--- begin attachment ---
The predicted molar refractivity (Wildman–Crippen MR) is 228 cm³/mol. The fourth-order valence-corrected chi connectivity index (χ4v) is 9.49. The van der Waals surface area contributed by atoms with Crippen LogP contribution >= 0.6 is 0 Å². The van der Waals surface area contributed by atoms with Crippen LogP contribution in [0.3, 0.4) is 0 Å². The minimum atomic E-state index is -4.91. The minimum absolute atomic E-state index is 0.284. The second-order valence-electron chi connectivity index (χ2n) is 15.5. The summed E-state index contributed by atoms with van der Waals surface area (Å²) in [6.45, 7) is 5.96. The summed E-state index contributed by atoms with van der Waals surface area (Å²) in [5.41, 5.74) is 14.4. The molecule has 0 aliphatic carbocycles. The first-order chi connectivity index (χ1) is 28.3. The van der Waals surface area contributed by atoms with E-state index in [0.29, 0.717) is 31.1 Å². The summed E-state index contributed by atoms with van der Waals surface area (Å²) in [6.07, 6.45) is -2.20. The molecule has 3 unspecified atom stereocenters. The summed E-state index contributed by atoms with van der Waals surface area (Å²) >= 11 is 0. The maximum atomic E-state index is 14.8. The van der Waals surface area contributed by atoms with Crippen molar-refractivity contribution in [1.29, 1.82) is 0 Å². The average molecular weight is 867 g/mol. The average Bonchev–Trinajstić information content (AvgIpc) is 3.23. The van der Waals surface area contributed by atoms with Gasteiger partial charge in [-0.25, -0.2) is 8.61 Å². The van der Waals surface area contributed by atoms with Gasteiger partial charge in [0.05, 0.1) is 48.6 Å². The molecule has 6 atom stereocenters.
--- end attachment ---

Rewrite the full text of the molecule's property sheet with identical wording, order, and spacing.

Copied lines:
The predicted molar refractivity (Wildman–Crippen MR) is 228 cm³/mol. The fourth-order valence-corrected chi connectivity index (χ4v) is 9.49. The van der Waals surface area contributed by atoms with Crippen LogP contribution >= 0.6 is 0 Å². The van der Waals surface area contributed by atoms with Crippen LogP contribution in [0.3, 0.4) is 0 Å². The minimum atomic E-state index is -4.91. The minimum absolute atomic E-state index is 0.284. The second-order valence-electron chi connectivity index (χ2n) is 15.5. The summed E-state index contributed by atoms with van der Waals surface area (Å²) in [6.45, 7) is 5.96. The summed E-state index contributed by atoms with van der Waals surface area (Å²) in [5.41, 5.74) is 14.4. The molecule has 0 aliphatic carbocycles. The first-order chi connectivity index (χ1) is 28.3. The van der Waals surface area contributed by atoms with E-state index in [0.29, 0.717) is 31.1 Å². The summed E-state index contributed by atoms with van der Waals surface area (Å²) in [6.07, 6.45) is -2.20. The molecule has 3 unspecified atom stereocenters. The summed E-state index contributed by atoms with van der Waals surface area (Å²) >= 11 is 0. The maximum atomic E-state index is 14.8. The van der Waals surface area contributed by atoms with Crippen molar-refractivity contribution in [1.29, 1.82) is 0 Å². The average molecular weight is 867 g/mol. The average Bonchev–Trinajstić information content (AvgIpc) is 3.23. The van der Waals surface area contributed by atoms with Gasteiger partial charge in [-0.25, -0.2) is 8.61 Å². The van der Waals surface area contributed by atoms with Gasteiger partial charge in [0.05, 0.1) is 48.6 Å². The molecule has 6 atom stereocenters.